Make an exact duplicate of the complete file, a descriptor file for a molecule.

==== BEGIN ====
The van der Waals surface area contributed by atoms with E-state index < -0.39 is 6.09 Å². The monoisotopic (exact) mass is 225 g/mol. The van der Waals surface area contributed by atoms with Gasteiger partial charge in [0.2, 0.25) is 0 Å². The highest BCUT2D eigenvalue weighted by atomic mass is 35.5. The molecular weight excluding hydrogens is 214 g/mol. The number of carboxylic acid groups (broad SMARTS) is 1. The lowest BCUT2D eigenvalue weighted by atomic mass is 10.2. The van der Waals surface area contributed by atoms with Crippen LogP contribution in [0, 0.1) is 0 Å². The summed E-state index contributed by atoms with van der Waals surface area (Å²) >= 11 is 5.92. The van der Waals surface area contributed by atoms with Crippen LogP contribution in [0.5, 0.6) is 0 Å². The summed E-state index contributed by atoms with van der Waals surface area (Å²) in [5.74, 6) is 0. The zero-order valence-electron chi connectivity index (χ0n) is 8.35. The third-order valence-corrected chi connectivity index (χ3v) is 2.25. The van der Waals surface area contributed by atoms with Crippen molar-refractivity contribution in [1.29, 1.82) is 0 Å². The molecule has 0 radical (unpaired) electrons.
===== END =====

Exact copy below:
The van der Waals surface area contributed by atoms with E-state index < -0.39 is 6.09 Å². The monoisotopic (exact) mass is 225 g/mol. The van der Waals surface area contributed by atoms with Gasteiger partial charge in [0.2, 0.25) is 0 Å². The highest BCUT2D eigenvalue weighted by atomic mass is 35.5. The molecular weight excluding hydrogens is 214 g/mol. The number of carboxylic acid groups (broad SMARTS) is 1. The lowest BCUT2D eigenvalue weighted by atomic mass is 10.2. The van der Waals surface area contributed by atoms with Crippen LogP contribution in [0, 0.1) is 0 Å². The summed E-state index contributed by atoms with van der Waals surface area (Å²) >= 11 is 5.92. The van der Waals surface area contributed by atoms with Crippen LogP contribution in [0.5, 0.6) is 0 Å². The summed E-state index contributed by atoms with van der Waals surface area (Å²) in [5.74, 6) is 0. The zero-order valence-electron chi connectivity index (χ0n) is 8.35. The third-order valence-corrected chi connectivity index (χ3v) is 2.25. The van der Waals surface area contributed by atoms with Crippen molar-refractivity contribution in [1.29, 1.82) is 0 Å². The molecule has 0 radical (unpaired) electrons.